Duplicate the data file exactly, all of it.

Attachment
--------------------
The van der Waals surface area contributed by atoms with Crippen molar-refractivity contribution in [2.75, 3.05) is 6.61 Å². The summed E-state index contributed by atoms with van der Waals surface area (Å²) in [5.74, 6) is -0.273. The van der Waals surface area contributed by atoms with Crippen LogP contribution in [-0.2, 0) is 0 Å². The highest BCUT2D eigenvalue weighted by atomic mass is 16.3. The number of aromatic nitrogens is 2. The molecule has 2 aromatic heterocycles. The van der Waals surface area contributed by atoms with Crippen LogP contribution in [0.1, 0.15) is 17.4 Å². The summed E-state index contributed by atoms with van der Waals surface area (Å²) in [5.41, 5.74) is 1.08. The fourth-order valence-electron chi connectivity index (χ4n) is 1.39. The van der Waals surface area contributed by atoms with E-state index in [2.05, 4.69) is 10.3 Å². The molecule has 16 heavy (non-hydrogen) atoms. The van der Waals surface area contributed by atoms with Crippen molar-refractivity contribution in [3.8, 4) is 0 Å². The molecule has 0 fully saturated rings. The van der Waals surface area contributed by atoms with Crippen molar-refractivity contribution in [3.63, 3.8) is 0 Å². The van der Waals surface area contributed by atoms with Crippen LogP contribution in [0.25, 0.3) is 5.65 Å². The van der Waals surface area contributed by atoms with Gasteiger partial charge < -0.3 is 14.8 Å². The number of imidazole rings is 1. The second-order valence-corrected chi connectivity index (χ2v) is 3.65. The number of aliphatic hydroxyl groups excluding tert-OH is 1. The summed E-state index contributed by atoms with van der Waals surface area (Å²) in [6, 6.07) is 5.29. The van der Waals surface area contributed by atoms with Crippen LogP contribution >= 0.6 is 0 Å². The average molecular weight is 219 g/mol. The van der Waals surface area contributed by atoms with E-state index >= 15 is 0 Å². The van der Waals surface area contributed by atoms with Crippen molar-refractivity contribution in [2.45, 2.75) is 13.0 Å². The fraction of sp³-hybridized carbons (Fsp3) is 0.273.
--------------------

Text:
The van der Waals surface area contributed by atoms with Crippen molar-refractivity contribution in [2.75, 3.05) is 6.61 Å². The summed E-state index contributed by atoms with van der Waals surface area (Å²) in [5.74, 6) is -0.273. The van der Waals surface area contributed by atoms with Crippen LogP contribution in [-0.2, 0) is 0 Å². The highest BCUT2D eigenvalue weighted by atomic mass is 16.3. The number of aromatic nitrogens is 2. The molecule has 2 aromatic heterocycles. The van der Waals surface area contributed by atoms with Crippen LogP contribution in [0.1, 0.15) is 17.4 Å². The summed E-state index contributed by atoms with van der Waals surface area (Å²) in [5.41, 5.74) is 1.08. The fourth-order valence-electron chi connectivity index (χ4n) is 1.39. The van der Waals surface area contributed by atoms with E-state index in [2.05, 4.69) is 10.3 Å². The molecule has 16 heavy (non-hydrogen) atoms. The van der Waals surface area contributed by atoms with Crippen molar-refractivity contribution in [3.8, 4) is 0 Å². The molecule has 0 fully saturated rings. The van der Waals surface area contributed by atoms with Crippen molar-refractivity contribution in [3.63, 3.8) is 0 Å². The van der Waals surface area contributed by atoms with Crippen LogP contribution in [0.25, 0.3) is 5.65 Å². The van der Waals surface area contributed by atoms with Gasteiger partial charge < -0.3 is 14.8 Å². The number of imidazole rings is 1. The second-order valence-corrected chi connectivity index (χ2v) is 3.65. The number of aliphatic hydroxyl groups excluding tert-OH is 1. The summed E-state index contributed by atoms with van der Waals surface area (Å²) in [6, 6.07) is 5.29. The van der Waals surface area contributed by atoms with Crippen LogP contribution >= 0.6 is 0 Å². The average molecular weight is 219 g/mol. The van der Waals surface area contributed by atoms with E-state index >= 15 is 0 Å². The van der Waals surface area contributed by atoms with Crippen molar-refractivity contribution in [2.45, 2.75) is 13.0 Å². The fraction of sp³-hybridized carbons (Fsp3) is 0.273.